Tuesday, 19 January 2016

New Hair // Diary

I've been meaning to post this last year around July when this was actually written but I was feeling too self conscious about it all. Now that the effects (refer to below) have really mulled down somewhat or perhaps naturalised, I found the unposted draft.

I’ve had my hair cut. It’s the shortest it’s ever been – not unless you include the time I took a pair of

kitchen scissors to it behind the lounge age five. Besides my mother’s initial mortification and dread

of the next three months having to confirm her daughter’s gender, there was no harm done. I’m a

lot older now and I’ve been meaning to have it this short for a long time, and mum’s grateful I’ve

given her more notice. However my age seems to connote a problem, along with the fact that I’m

also Asian.


Having Asian hair is both a blessing and a curse. I’ve been stuck with these “luscious,” “silky,”

“knotless,” “envious” locks for my whole life. It was something that began to define me in highschool

and it wasn’t something I hated or loved. I think my hair meant more to people than it did for me. At

age sixteen I had chopped my spine length hair to my shoulders, intending to have a wig made of it

for my grandmother undergoing cemo. When I walked into her bedroom with the wardrobe mirror

covered in floral wrapping paper, found her under the sheets, I gently brushed her nose with my

new short hair. She woke up and cried. Mourning my tresses. That was the day I realised Asian

presupposes that you keep your hair long, inconvenient and in your way to maintain a sort of

femininity. And I swear I’ve been cursed with seriously fast growing hair ever since.

Customary to having any hair cut (not trim) people will ask you why you did it. Your garden variety

answer would be “You know, just wanted a change...” Sometimes I say that it was a lesson I wanted

to teach my cousin that was adamant that to distinguish a boy from a girl is to simply look at their

hair. Both of these and whatever else I’ve told anyone is correct. But after recycling the same

answers I felt like it was no longer enough, as people would pressed on and ask if I had any regrets.

To which I said no. It use to take me ten minutes to shower and now I get bored by the third, having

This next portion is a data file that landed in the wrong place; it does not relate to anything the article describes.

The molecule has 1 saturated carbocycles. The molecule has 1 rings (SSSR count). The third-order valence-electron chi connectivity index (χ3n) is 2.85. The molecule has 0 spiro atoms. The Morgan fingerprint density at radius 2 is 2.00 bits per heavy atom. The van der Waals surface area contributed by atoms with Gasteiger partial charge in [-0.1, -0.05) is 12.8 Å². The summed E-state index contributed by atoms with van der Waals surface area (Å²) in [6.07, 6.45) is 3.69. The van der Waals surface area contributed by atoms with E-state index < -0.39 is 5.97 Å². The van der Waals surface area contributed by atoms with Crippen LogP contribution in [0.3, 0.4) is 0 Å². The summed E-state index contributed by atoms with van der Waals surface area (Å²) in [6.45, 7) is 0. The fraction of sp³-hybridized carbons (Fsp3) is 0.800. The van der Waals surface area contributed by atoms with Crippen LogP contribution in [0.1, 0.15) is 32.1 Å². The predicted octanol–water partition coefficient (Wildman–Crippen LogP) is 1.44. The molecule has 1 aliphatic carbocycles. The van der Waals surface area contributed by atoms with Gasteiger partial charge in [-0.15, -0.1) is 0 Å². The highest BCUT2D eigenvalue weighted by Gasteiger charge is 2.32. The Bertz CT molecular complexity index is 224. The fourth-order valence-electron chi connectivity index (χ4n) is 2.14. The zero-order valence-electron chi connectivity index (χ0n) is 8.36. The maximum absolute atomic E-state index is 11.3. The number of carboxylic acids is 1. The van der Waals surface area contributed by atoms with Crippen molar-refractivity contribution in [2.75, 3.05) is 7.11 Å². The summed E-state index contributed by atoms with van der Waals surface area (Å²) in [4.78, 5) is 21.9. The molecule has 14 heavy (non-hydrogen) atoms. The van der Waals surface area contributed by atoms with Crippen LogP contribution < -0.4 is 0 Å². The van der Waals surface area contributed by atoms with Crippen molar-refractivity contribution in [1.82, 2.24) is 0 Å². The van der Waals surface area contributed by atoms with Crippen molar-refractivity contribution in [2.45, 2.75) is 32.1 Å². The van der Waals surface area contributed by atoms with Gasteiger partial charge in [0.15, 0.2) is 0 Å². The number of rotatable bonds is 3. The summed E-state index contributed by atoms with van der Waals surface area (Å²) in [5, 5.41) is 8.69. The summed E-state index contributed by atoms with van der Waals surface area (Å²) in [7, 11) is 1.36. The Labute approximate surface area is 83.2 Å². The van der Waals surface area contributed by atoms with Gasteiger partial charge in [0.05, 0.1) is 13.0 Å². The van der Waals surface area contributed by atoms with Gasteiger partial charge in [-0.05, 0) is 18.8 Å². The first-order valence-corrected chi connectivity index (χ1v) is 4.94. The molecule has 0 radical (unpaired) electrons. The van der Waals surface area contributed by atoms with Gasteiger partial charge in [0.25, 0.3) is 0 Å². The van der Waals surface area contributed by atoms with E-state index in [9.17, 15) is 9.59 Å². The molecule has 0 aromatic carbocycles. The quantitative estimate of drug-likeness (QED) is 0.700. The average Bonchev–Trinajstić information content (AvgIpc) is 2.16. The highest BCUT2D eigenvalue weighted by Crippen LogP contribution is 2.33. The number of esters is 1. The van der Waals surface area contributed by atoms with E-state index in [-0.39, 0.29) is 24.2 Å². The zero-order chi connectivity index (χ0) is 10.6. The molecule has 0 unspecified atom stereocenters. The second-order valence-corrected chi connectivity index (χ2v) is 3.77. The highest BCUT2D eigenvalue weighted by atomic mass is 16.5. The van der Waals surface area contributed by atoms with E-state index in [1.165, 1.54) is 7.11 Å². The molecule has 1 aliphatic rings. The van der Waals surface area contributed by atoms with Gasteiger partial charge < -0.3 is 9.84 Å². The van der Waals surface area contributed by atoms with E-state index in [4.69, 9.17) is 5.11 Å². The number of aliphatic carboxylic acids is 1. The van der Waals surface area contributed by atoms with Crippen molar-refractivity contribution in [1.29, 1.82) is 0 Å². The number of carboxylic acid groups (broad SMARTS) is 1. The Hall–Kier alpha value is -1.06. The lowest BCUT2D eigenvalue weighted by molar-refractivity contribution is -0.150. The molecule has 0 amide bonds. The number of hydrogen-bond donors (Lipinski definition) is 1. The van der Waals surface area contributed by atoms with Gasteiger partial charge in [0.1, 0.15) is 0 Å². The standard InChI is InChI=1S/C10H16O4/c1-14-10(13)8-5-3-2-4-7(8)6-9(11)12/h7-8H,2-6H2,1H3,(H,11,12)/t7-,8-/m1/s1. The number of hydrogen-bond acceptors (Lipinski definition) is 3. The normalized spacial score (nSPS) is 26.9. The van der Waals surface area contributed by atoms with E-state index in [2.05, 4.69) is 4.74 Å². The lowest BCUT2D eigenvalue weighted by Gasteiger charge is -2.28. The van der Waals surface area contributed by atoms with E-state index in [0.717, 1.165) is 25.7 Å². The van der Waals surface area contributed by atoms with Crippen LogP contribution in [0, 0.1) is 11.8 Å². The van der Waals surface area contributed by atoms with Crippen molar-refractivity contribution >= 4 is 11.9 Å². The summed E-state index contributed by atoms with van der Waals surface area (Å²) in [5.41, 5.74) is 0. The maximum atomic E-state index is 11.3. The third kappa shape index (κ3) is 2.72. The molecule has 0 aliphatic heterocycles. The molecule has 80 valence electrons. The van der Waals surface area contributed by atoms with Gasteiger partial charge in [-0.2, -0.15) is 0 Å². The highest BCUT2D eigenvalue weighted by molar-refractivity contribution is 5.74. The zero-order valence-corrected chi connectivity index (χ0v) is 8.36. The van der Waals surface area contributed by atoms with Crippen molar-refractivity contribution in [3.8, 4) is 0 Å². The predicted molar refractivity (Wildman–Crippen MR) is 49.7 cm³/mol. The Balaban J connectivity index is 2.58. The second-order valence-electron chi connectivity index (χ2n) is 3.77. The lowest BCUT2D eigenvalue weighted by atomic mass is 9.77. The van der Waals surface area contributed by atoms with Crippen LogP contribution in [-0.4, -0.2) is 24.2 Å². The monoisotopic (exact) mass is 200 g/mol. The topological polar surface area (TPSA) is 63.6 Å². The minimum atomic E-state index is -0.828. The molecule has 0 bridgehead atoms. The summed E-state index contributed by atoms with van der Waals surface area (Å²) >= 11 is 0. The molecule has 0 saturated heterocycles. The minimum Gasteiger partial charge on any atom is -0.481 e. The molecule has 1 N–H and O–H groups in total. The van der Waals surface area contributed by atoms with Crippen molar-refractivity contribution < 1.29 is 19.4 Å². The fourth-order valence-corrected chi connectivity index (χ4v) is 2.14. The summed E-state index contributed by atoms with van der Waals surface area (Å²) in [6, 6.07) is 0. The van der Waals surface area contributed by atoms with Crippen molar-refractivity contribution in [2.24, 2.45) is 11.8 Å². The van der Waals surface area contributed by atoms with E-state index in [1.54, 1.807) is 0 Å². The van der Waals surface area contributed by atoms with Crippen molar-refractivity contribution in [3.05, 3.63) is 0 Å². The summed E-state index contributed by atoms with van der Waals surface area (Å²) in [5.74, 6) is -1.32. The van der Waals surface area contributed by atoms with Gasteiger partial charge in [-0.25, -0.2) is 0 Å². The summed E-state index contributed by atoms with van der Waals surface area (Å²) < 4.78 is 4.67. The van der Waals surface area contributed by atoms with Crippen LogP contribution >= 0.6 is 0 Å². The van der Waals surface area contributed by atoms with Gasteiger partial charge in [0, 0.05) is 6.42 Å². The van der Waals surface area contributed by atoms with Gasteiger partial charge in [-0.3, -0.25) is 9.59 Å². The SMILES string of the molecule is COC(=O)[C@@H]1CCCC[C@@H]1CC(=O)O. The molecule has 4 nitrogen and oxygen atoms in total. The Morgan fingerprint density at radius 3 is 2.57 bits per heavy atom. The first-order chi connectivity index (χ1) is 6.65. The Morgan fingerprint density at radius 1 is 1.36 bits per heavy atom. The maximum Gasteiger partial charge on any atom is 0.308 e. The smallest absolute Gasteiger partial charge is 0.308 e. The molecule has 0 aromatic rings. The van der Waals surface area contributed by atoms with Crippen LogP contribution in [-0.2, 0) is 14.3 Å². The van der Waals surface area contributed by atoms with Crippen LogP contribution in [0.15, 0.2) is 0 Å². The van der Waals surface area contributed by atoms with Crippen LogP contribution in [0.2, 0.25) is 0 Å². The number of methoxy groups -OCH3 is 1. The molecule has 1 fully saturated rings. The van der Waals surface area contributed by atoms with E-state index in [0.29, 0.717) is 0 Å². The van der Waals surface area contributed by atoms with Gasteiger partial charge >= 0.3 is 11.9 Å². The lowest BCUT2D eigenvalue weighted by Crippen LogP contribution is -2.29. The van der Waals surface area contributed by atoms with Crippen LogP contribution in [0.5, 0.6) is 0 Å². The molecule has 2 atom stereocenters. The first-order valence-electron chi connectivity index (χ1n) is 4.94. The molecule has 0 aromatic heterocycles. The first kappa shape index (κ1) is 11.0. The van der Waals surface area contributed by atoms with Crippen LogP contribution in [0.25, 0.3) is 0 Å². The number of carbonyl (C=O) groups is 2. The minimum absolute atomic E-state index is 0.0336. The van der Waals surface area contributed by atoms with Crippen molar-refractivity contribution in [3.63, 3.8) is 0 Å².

finished in two minutes. Damn straight no ragrets. On a serious note, regret for me seems to refer to

recklessness or brashness, both of which was not felt. I began to think people thought I had an

ulterior motive something on the lines of my psyche and reminiscent of Britney.

Seeing my uncle who is a health practioner at a family gathering over the weekend, I was confronted

with a proposition I had not entertained. He mentioned that “Usually women will go for an extreme

hair cut as a result of trauma like a bad break up or death of a loved one as a means of coping.” I

laughed and said without thought “Then maybe I’m repressing!” The rest of the day I felt his gaze on

me as I reached for the cheese knife. Lightly put, society has been relatively civil to me and so I don’t

think of myself as a hard-core feminist or going through any phase that stereotypically engenders

short hair cuts, even my motives behind my hair is not even clear for me - some may read that in

itself as the motive. Moreover, what I know to be true is that this encounter had made me self-
conscious and probed me to seek out my reasoning. I’ve observed that I have tended towards skirts

more often than jeans or trousers, a little more lip stick and mascara.

I also want to emphasise that I didn’t have a Britney moment, everything was planned and even

researched. Back a few months a found an article on the lines of “Something to consider before

going all pixie.” It included a list of instructions to measure your jaw from (1) the edge to the point of

your chin and (2) your ear to the edge again. Those two measurements are to be subtracted and if

they fell between 0-2 cm, you share the same dimensions as Audrey Hepburn so pass go and chop. It

failed to mention what to do next if you didn’t. With that anxiety, I didn’t measure myself and

moved on. A few weeks ago I hitched a ride with my mum’s weekly grocery shop and left my mum in

the front of Woolworths with a cryptic “love you,” and found a barber. No questions, he doesn’t let

me go back on my request so after swapping from shears to shaver and taking a moment half way to

alleviate a cramp in his wrist, he hands me my pony tail. I hold it in front of me palms up as he

continues to fuss about my remaining hair, it felt like a dead animal, a sort of painless amputation,

an expendable limb with blonde highlights from three years ago. I knew I should have felt immense

liberation or utter dismay but all I felt was a physical weight off my head. I looked into the mirror

and of course I’m no Audrey Hepburn, but I was content.

Give it a month and I’ll be more like a bob and the question will be whether I should cut it again. I

still can’t seem to pinpoint my moment of trauma or whatever catalyst caused my slow spiral into

cultural rebellion this late in my teenhood. Then again I might just be repressing.